Half marathon a beneficial experience

The Southerner

By Gracie White


A nervous laugh escaped my lips as I quickly ate an energy gummy before the race. As cliché as it sounds, my stomach really was in knots.

“This is it,” I told myself as I walked toward my corral, ‘I am about to run a half marathon for the first time in my life.’”

I’m not what they call an “elite runner” by any means, and I was definitely trying to finish the race, not win it. When my mom first asked if I wanted to join her in the run, I almost laughed. Me running 13.1 miles? I though it was  ridiculous. I hadn’t even run a 10K yet, only 5Ks, which seemed like an afternoon jog in comparison. But the invitation began to nag at me the more I thought about it, and I realized that I wanted to step up to the challenge. I wanted to prove to myself that I could run those 13.1 miles without stopping. It would be the farthest distance and longest time I had ever run, but my mind was made up. I was going to do it.

During the months before the race, my mom and I trained just about every Sunday, increasing our mileage with each passing weekend. Though we only ran up to eight miles or less in a single run, we had each been running independently throughout the week as well. We were confident that if we ran at a steady pace during the race, we could make it.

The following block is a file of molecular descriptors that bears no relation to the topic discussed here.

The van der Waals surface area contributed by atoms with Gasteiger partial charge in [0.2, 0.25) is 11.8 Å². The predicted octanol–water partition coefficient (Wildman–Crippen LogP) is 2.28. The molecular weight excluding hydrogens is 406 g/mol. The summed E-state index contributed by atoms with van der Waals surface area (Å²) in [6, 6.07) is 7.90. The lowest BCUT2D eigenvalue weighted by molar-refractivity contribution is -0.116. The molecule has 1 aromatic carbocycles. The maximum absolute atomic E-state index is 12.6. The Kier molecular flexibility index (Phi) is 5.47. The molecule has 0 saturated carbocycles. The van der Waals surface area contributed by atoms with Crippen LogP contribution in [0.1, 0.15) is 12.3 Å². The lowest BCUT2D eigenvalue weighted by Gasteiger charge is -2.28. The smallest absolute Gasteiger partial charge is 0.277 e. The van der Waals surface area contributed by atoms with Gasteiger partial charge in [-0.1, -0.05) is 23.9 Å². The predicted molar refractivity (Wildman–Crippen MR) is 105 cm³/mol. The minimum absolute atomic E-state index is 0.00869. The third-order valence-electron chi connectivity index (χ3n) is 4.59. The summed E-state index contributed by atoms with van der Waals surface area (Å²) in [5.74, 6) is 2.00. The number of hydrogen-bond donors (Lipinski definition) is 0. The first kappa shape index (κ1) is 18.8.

Race day arrived and my mom, who was now my official running partner, and I made our way to the staring line at 7 a.m. The music was thumping in my ears and the excitement of the other runners surrounding me was tangible. The event began with a shout from the announcer, and I embarked on the longest race I have ever attempted. The cool morning air kept me alert and focused, but that wasn’t the only refreshing thing about the race. Not only were there lots of hydration stations, but to my delighted surprise, there were organized cheering stations designed to help encourage us along the way. Located all the way from Old Fourth Ward to Tenth Street, these were, without a doubt, the best part of running the half marathon.

Running became hard for me around mile 10. Hills began to look like unconquerable mountains and my knees began to ache, but I pushed forward determined to finish. As we neared the finish line the race was lined with a never-ending cheer station of supporters. My legs felt like Jell-O, but my mom encouraged me along with the crowds, and soon I had crossed the finish line. I was immediately given water and a medal, which I didn’t take off until the walk back to the car. Our finishing time was 2:15, which was faster than both my mom and I were expecting. It’s something I never saw myself doing, this race was one of the most challenging and exhilarating experiences of my life. Even though the entry fee is more expensive than your average 5K, every mile was worth it. I am proud to say that I have already registered for next year’s half marathon.

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